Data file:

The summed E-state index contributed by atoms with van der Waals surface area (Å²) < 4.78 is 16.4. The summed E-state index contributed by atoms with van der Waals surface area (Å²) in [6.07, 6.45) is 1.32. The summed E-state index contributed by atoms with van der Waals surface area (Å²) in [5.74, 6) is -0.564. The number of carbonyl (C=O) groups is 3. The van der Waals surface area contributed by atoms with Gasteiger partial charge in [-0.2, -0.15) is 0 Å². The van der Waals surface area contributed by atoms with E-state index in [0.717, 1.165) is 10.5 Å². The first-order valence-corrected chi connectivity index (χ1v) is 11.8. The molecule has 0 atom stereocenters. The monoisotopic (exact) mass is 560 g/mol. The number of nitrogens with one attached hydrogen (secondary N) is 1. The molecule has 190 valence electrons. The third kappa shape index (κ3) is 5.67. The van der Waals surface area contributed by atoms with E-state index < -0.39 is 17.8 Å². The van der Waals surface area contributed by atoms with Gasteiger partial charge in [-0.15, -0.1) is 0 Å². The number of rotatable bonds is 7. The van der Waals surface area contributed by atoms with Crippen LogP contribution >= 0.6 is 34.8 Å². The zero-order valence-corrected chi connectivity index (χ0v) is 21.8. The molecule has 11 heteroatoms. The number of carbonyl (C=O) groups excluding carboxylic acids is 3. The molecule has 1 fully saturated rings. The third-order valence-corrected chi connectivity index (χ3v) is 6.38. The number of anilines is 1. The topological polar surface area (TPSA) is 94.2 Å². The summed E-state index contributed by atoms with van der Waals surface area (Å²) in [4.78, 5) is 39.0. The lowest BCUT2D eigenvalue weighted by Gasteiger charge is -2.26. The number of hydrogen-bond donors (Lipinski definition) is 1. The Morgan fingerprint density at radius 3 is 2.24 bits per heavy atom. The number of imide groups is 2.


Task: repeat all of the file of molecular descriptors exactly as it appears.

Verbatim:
The summed E-state index contributed by atoms with van der Waals surface area (Å²) < 4.78 is 16.4. The summed E-state index contributed by atoms with van der Waals surface area (Å²) in [6.07, 6.45) is 1.32. The summed E-state index contributed by atoms with van der Waals surface area (Å²) in [5.74, 6) is -0.564. The number of carbonyl (C=O) groups is 3. The van der Waals surface area contributed by atoms with Gasteiger partial charge in [-0.2, -0.15) is 0 Å². The van der Waals surface area contributed by atoms with E-state index in [0.717, 1.165) is 10.5 Å². The first-order valence-corrected chi connectivity index (χ1v) is 11.8. The molecule has 0 atom stereocenters. The monoisotopic (exact) mass is 560 g/mol. The number of nitrogens with one attached hydrogen (secondary N) is 1. The molecule has 190 valence electrons. The third kappa shape index (κ3) is 5.67. The van der Waals surface area contributed by atoms with E-state index < -0.39 is 17.8 Å². The van der Waals surface area contributed by atoms with Gasteiger partial charge in [-0.15, -0.1) is 0 Å². The number of rotatable bonds is 7. The van der Waals surface area contributed by atoms with Crippen LogP contribution >= 0.6 is 34.8 Å². The zero-order valence-corrected chi connectivity index (χ0v) is 21.8. The molecule has 11 heteroatoms. The number of carbonyl (C=O) groups excluding carboxylic acids is 3. The molecule has 1 fully saturated rings. The third-order valence-corrected chi connectivity index (χ3v) is 6.38. The number of anilines is 1. The topological polar surface area (TPSA) is 94.2 Å². The summed E-state index contributed by atoms with van der Waals surface area (Å²) in [4.78, 5) is 39.0. The lowest BCUT2D eigenvalue weighted by Gasteiger charge is -2.26. The number of hydrogen-bond donors (Lipinski definition) is 1. The Morgan fingerprint density at radius 3 is 2.24 bits per heavy atom. The number of imide groups is 2.